Das Rad: little film about rocks packs in history of human development and ecological themes

Chris Stenner, Arvid Uibel and Heidi Wittlinger, “Das Rad” / “The Wheel” aka “Rocks” (2003)

Made with a mix of stop-motion and computer-generated styles of animation plus puppets, this film presents a history of human development from the point of view of two piles of rocks. Big Pile fusses over the itches and cracks that lichen and moss growth is causing on his skin while his pal Little Pile amuses himself chucking pebbles at their neighbour across the rocky valley. All around them clouds whiz overhead, the colours of the sky speed from one shade of blue or grey to the next and vegetation zips up and down hill-sides and mountains faster than we can say “geologic time”. Little Pile starts playing with a vaguely circular-shaped rock and tries to figure out what it might be useful for. A human dressed in animal skins stops by to check out Little Pile’s pet rock and gets an inspiration from it. From then on the two stoners’ hill environment starts changing even faster: a dirt track appears next to Little Pile from which he acquires another plaything, a wheel. While he tries to explain to Big Pile how the humans have benefitted and progressed from having stone wheels to wooden wheels, buildings begin to sprout and spread from the valley below, a billboard appears before the duo and their very existence becomes threatened by the furiously upthrusting skyscrapers and concrete bridges charging towards them.

This is a very amusing and informative film about the transient nature of human existence and the effects human activity might have on the natural environment. The film might make more impact if it had been a bit longer and the characters of the rock piles a little more developed. Big Pile and Little Pile could have had a conversation about what the circular rock must have meant for the primitive human, that he was so enthused by its shape. They could have talked about the dirt track and wondered where it leads to and why humans use it so much. They could have lamented its passing and replacement by an asphalt road. Little Pile’s curiosity about his surroundings could have been contrasted more strongly with Big Pile’s concern with personal hygiene and lack of interest in what’s going on around him. Viewers might feel more concern and dread for them when roads, bridges and buildings start to encroach on the stoner dudes’ lives and they feel fear for the first time in their long lives.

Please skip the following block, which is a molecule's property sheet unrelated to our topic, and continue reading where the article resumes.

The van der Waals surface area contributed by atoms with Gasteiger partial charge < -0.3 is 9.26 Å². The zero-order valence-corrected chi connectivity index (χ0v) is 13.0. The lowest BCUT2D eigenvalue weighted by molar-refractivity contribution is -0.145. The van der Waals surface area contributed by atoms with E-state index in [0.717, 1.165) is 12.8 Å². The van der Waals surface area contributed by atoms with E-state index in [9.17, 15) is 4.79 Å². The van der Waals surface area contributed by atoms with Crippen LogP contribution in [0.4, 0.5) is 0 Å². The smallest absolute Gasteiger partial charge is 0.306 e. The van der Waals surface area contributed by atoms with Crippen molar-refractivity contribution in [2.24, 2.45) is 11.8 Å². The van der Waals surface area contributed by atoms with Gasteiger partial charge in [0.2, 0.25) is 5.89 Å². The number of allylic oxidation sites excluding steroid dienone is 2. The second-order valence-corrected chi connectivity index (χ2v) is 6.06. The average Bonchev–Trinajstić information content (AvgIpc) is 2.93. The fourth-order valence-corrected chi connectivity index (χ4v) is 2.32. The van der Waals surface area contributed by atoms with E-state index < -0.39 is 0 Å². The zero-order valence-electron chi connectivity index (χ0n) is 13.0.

The animation is well-done and seamless though Big Pile and Little Pile are barely distinguishable apart from general size and shape. Their landscape could have been made a bit simpler so that rapid changes that occur over it are more obvious and viewers would also get an idea of the impact humans make on their surroundings. Noise and air pollution barely registers and the odd traffic accident that might reshape Little Pile into something that makes Big Pile jealous (since the smaller rock pile is the one sitting closer to the asphalt road) would have been very appropriate. As it is, the film lacks a sub-plot that would involve our stony friends in some depth and make them less passive observers and more passive participants. The overall plot would not be greatly affected as Little Plot might in time forget about his cosmetic surgery and once humans and their structures are completely out of the picture, the un-dynamic duo can start fussing over their itches and scratches again; at the same time, the sub-plot would enhance the plot’s message that for all their stolidity, the two rock piles are indeed sensitive to human activity and can be very fragile. A paradoxical question arises: how impervious to human activity is the natural environment and how sensitve can it also be?

For such a little film starring two rocks, some mighty big issues are presented with gentle humour and a simple grace. A big plus is the choice of music with resonant acoustic percussion instruments used at the beginning and near the end of the film to suggest a simple, peaceful life for our rock friends, and orchestral flourishes for scenes featuring humans or frenetic human activity.

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